- Monitoring — Monitoring/Assessing performance of yourself, other individuals, or organizations to make improvements or take corrective action.
- Social Perceptiveness — Being aware of others' reactions and understanding why they react as they do.
- Speech Clarity — The ability to speak clearly so others can understand you.
- Oral Expression — The ability to communicate information and ideas in speaking so others will understand.
- Oral Comprehension — The ability to listen to and understand information and ideas presented through spoken words and sentences.
- Written Comprehension — The ability to read and understand information and ideas presented in writing.
- Speech Recognition — The ability to identify and understand the speech of another person.
- Far Vision — The ability to see details at a distance.
- Near Vision — The ability to see details at close range (within a few feet of the observer).
- Problem Sensitivity — The ability to tell when something is wrong or is likely to go wrong. It does not involve solving the problem, only recognizing there is a problem.
- Auditory Attention — The ability to focus on a single source of sound in the presence of other distracting sounds.
- Deductive Reasoning — The ability to apply general rules to specific problems to produce answers that make sense.
- Inductive Reasoning — The ability to combine pieces of information to form general rules or conclusions (includes finding a relationship among seemingly unrelated events).
- Information Ordering — The ability to arrange things or actions in a certain order or pattern according to a specific rule or set of rules (e.g., patterns of numbers, letters, words, pictures, mathematical operations).
- Selective Attention — The ability to concentrate on a task over a period of time without being distracted.
- Time Sharing — The ability to shift back and forth between two or more activities or sources of information (such as speech, sounds, touch, or other sources).
- Establishing and Maintaining Interpersonal Relationships — Developing constructive and cooperative working relationships with others, and maintaining them over time.
- Performing for or Working Directly with the Public — Performing for people or dealing directly with the public. This includes serving customers in restaurants and stores, and receiving clients or guests.
- Thinking Creatively — Developing, designing, or creating new applications, ideas, relationships, systems, or products, including artistic contributions.
- Communicating with Supervisors, Peers, or Subordinates — Providing information to supervisors, co-workers, and subordinates by telephone, in written form, e-mail, or in person.
- Getting Information — Observing, receiving, and otherwise obtaining information from all relevant sources.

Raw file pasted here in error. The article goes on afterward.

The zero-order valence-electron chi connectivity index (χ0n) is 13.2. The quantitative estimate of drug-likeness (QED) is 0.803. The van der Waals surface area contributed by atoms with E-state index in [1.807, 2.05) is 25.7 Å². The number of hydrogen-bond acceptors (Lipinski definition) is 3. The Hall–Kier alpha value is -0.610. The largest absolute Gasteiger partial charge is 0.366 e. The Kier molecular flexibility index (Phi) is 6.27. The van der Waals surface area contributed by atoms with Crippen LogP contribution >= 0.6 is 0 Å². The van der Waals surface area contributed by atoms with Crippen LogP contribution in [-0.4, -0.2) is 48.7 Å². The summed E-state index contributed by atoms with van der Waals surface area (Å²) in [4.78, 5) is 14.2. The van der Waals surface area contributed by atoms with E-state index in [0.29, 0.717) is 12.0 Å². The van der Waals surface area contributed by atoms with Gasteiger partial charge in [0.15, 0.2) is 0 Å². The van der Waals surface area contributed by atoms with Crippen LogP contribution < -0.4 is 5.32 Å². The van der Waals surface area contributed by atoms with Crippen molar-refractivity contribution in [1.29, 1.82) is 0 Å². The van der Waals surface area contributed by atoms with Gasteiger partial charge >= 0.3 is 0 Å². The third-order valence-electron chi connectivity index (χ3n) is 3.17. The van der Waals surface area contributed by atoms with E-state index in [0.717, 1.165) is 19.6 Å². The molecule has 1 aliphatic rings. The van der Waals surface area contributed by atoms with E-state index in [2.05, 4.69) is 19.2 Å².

- Updating and Using Relevant Knowledge — Keeping up-to-date technically and applying new knowledge to your job.
- Identifying Objects, Actions, and Events — Identifying information by categorizing, estimating, recognizing differences or similarities, and detecting changes in circumstances or events.
- Interacting With Computers — Using computers and computer systems (including hardware and software) to program, write software, set up functions, enter data, or process information.
- Making Decisions and Solving Problems — Analyzing information and evaluating results to choose the best solution and solve problems.
- Communicating with Persons Outside Organization — Communicating with people outside the organization, representing the organization to customers, the public, government, and other external sources. This information can be exchanged in person, in writing, or by telephone or e-mail.
Detailed Work Activities
- Manage content of broadcasts or presentations.
- Inform viewers, listeners, or audiences.
- Verify accuracy of data.
- Operate audiovisual equipment.
- Host events.
- Compile technical information or documentation.
- Coordinate athletic or sporting events or activities.
- Coordinate logistics for productions or events.
- Public Speaking — 72% responded “Every day.”
- Contact With Others — 47% responded “Contact with others most of the time.”
- Face-to-Face Discussions — 63% responded “Every day.”
- Work With Work Group or Team — 44% responded “Very important.”
- Time Pressure — 59% responded “Every day.”
- Freedom to Make Decisions — 44% responded “Some freedom.”
- Structured versus Unstructured Work — 41% responded “Some freedom.”
- Indoors, Environmentally Controlled — 59% responded “Every day.”
- Importance of Being Exact or Accurate — 44% responded “Very important.”
- Spend Time Using Your Hands to Handle, Control, or Feel Objects, Tools, or Controls — 44% responded “More than half the time.”
- Physical Proximity — 48% responded “Moderately close (at arm's length).”
- Deal With External Customers — 50% responded “Very important.”
- Impact of Decisions on Co-workers or Company Results — 39% responded “Important results.”
- Telephone — 53% responded “Every day.”
- Frequency of Decision Making — 30% responded “Every day.”